essarily grow out of diversity of interests, the fruit in its turn of our vast territorial extent, were all to be reconciled in the selection of a candidate for the Vice-Presidency. We were apprehensive that there
might be great difficulty in reconciling them ; but that it was insuperable we never for a moment believed. The result has far exceeded our most sanguine expectations.
We met on all sides a warm response to our own feelings—a general determination to unite upon the individual who should be the choice of the greatest number. The Convention presented the animating spectacle of near three hundred and fifty individuals, representing the people of twenty-three states, coming
together in friendly communion, bringing in all their separate interests and prepossessions, irreconcileable as they might seem, to be weighed by the united judgment of all, and with the determination to surrender up, at the altar of the common good, so much of them as, in the deliberate judgment of all, should be due to the common safety. The domination of Mr. Van Buren is the spontaneous fruit of that spirit of conciliation and harmony: and it rests upon grounds, which cannot fail to ensure a signal triumph over all the elements of opposition, which can be combined against us.
We have thus placed before you, in a review as brief as the magnitude of the subjects would admit, the considerations which render it incumbent on us to put forth all our exertions in support of the re-election of General Jackson, as the individual best calculated to maintain the great principles which lie at the very basis of our political faith, to place by his side the distinguished individual, whose claims have been briefly presented, as best calculated to support, against the violence of the opposition, him, who is the first object of your choice, and to assert through their united elevation, the violated dignity of the country against an outrage offered to both in their official character. That ticket bearing such names will be elected by an overwhelming vote, we have not the slightest doubt. But it ought never to be forgotten, that no preponderance of numbers can safely be relied on without continued vigilance and activity. Let this conviction regulate our conduct, and our success will be certain and triumphant.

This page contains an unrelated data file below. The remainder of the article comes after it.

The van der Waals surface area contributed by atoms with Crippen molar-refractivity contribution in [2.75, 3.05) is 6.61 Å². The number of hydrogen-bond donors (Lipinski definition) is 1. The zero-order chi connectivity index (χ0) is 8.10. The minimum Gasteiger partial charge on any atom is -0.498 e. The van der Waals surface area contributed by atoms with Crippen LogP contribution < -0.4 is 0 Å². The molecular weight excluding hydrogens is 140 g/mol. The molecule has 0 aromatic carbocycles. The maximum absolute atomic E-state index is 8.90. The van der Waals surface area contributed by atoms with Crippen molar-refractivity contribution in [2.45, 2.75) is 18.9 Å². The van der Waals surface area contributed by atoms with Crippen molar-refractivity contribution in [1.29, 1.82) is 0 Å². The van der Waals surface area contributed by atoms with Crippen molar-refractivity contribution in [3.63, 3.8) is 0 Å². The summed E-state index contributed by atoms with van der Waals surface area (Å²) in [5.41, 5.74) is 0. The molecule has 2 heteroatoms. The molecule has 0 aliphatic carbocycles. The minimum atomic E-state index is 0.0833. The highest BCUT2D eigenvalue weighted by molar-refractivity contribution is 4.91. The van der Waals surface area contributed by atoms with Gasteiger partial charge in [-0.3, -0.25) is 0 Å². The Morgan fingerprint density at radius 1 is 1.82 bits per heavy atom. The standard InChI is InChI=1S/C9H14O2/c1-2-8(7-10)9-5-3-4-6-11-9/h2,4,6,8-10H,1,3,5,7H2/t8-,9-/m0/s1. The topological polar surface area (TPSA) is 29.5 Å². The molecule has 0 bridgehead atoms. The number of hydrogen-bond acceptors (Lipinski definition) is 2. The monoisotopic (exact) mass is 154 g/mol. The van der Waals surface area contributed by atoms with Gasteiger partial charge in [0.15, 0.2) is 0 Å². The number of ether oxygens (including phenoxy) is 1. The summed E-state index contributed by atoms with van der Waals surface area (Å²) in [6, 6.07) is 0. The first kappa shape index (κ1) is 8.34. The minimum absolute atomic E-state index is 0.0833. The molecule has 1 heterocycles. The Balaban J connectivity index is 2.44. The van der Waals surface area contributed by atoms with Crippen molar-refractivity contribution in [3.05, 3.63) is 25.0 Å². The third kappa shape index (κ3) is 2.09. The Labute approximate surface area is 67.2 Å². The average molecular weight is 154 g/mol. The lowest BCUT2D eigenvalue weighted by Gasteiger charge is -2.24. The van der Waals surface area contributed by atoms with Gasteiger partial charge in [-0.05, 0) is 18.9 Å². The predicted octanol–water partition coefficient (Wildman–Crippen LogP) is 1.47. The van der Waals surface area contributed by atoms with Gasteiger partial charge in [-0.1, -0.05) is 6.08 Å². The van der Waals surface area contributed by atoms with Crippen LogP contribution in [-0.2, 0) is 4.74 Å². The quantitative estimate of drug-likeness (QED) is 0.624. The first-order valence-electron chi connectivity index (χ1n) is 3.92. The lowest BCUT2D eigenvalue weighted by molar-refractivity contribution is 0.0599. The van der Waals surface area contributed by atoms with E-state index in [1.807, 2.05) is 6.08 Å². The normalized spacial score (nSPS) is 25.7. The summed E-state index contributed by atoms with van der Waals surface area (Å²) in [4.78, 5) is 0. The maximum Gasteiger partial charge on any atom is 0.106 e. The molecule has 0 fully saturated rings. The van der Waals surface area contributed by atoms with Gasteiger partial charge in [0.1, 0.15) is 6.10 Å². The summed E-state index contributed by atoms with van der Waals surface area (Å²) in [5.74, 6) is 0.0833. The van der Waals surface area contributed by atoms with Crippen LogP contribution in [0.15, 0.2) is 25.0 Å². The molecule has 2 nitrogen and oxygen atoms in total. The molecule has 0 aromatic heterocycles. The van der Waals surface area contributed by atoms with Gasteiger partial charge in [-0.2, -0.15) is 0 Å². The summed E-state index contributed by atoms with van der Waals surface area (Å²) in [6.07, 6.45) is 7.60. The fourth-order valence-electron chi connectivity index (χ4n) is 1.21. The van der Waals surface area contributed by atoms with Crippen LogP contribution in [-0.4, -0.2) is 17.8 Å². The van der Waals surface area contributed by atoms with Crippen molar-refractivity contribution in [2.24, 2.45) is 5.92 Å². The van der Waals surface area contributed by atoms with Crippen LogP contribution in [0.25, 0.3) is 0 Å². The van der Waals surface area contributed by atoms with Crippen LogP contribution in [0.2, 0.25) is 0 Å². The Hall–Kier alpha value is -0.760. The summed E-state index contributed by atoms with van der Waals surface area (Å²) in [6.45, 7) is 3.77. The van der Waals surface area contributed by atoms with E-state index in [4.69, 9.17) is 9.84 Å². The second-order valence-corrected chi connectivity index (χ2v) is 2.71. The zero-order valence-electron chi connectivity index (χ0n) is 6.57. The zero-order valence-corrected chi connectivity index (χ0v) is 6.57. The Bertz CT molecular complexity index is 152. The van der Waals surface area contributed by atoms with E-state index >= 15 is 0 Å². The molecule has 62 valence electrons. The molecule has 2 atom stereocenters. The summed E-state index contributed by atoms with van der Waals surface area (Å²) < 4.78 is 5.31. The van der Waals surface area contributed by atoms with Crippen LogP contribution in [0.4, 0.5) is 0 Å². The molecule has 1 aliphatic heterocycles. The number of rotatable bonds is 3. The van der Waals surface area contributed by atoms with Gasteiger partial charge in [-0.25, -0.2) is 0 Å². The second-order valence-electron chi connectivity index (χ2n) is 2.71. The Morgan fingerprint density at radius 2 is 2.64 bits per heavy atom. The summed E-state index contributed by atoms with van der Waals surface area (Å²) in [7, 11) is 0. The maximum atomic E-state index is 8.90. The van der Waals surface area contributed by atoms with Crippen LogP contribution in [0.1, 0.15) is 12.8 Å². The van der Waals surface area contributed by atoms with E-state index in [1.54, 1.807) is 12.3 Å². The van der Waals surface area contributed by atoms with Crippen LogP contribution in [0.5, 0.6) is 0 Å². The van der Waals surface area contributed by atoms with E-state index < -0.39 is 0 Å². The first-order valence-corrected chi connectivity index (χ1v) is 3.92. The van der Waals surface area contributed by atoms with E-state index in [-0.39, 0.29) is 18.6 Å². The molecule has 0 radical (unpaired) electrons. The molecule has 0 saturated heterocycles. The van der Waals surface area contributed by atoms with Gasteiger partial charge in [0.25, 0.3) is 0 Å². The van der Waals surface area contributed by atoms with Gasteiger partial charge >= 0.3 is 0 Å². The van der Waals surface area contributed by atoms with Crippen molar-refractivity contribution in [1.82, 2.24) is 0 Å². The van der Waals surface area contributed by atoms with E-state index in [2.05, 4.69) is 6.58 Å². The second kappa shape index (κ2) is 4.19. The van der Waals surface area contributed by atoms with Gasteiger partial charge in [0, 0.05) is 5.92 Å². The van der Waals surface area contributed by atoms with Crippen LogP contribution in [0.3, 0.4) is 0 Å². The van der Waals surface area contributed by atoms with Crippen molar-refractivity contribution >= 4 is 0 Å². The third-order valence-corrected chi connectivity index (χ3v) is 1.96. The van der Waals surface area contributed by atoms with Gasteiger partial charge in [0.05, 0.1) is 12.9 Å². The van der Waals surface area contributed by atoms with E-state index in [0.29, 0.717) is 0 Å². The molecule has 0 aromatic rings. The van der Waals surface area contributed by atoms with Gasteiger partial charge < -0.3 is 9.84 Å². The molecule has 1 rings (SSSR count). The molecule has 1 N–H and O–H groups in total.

Let us then, fellow-citizens, profoundly impressed with a sense of the obligations which it is incumbent on us to fulfil, combine all our efforts with those of our republican friends throughout the Union, for our mutual encouragement and support. Let us bear constantly in mind that the elements of our growth are also elements of danger; that the possession of wealth and power carries with it strong temptations to misuse them ; and that it is only through unceasing watchfulness over the sources of evil, and a spirit of mutual conciliation in the exercise of our rights, that we shall be enabled to tread steadfastly in the path, which alone can conduct us to happiness and security.
JONATHAN S. CONKLIN,
RANSOM H. GILLETT,